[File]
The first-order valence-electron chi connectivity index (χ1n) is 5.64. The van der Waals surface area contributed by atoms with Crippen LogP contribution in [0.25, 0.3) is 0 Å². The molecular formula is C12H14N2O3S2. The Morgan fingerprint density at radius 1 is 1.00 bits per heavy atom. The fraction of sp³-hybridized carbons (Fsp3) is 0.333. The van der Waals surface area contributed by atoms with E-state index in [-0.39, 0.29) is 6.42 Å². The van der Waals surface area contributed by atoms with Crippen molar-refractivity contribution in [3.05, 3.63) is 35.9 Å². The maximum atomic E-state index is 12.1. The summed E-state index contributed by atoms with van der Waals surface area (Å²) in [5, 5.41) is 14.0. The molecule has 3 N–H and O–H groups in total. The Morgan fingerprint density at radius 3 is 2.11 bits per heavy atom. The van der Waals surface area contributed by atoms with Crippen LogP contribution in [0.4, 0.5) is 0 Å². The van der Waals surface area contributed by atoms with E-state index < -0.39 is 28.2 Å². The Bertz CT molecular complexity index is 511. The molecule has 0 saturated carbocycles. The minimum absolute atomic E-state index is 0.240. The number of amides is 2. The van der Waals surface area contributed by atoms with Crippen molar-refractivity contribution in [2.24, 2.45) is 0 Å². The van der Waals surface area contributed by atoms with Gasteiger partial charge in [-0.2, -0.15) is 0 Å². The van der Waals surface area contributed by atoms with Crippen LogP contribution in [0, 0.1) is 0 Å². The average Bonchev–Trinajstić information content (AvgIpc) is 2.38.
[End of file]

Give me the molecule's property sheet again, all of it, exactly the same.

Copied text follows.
The first-order valence-electron chi connectivity index (χ1n) is 5.64. The van der Waals surface area contributed by atoms with Crippen LogP contribution in [0.25, 0.3) is 0 Å². The molecular formula is C12H14N2O3S2. The Morgan fingerprint density at radius 1 is 1.00 bits per heavy atom. The fraction of sp³-hybridized carbons (Fsp3) is 0.333. The van der Waals surface area contributed by atoms with E-state index in [-0.39, 0.29) is 6.42 Å². The van der Waals surface area contributed by atoms with Crippen molar-refractivity contribution in [3.05, 3.63) is 35.9 Å². The maximum atomic E-state index is 12.1. The summed E-state index contributed by atoms with van der Waals surface area (Å²) in [5, 5.41) is 14.0. The molecule has 3 N–H and O–H groups in total. The Morgan fingerprint density at radius 3 is 2.11 bits per heavy atom. The van der Waals surface area contributed by atoms with Crippen LogP contribution in [0.4, 0.5) is 0 Å². The van der Waals surface area contributed by atoms with E-state index < -0.39 is 28.2 Å². The Bertz CT molecular complexity index is 511. The molecule has 0 saturated carbocycles. The minimum absolute atomic E-state index is 0.240. The number of amides is 2. The van der Waals surface area contributed by atoms with Crippen molar-refractivity contribution in [2.24, 2.45) is 0 Å². The van der Waals surface area contributed by atoms with Gasteiger partial charge in [-0.2, -0.15) is 0 Å². The van der Waals surface area contributed by atoms with Crippen LogP contribution in [0, 0.1) is 0 Å². The average Bonchev–Trinajstić information content (AvgIpc) is 2.38.